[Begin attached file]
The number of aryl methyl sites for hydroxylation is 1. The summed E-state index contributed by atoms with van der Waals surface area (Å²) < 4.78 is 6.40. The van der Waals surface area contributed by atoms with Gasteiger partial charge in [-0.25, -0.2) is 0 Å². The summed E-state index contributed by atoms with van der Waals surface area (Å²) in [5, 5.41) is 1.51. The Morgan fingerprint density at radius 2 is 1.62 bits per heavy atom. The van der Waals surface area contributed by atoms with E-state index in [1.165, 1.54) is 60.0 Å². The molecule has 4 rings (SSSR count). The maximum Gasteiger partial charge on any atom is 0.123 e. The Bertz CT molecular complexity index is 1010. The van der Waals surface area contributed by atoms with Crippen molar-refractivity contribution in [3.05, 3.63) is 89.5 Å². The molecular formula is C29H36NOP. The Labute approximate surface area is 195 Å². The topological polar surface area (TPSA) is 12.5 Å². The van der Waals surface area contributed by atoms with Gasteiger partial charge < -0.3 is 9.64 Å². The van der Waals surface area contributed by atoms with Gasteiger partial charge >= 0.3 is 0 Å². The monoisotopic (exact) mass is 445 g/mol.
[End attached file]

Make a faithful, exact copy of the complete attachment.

The number of aryl methyl sites for hydroxylation is 1. The summed E-state index contributed by atoms with van der Waals surface area (Å²) < 4.78 is 6.40. The van der Waals surface area contributed by atoms with Gasteiger partial charge in [-0.25, -0.2) is 0 Å². The summed E-state index contributed by atoms with van der Waals surface area (Å²) in [5, 5.41) is 1.51. The Morgan fingerprint density at radius 2 is 1.62 bits per heavy atom. The van der Waals surface area contributed by atoms with E-state index in [1.165, 1.54) is 60.0 Å². The molecule has 4 rings (SSSR count). The maximum Gasteiger partial charge on any atom is 0.123 e. The Bertz CT molecular complexity index is 1010. The van der Waals surface area contributed by atoms with Crippen molar-refractivity contribution in [3.05, 3.63) is 89.5 Å². The molecular formula is C29H36NOP. The Labute approximate surface area is 195 Å². The topological polar surface area (TPSA) is 12.5 Å². The van der Waals surface area contributed by atoms with Gasteiger partial charge < -0.3 is 9.64 Å². The van der Waals surface area contributed by atoms with Gasteiger partial charge >= 0.3 is 0 Å². The monoisotopic (exact) mass is 445 g/mol.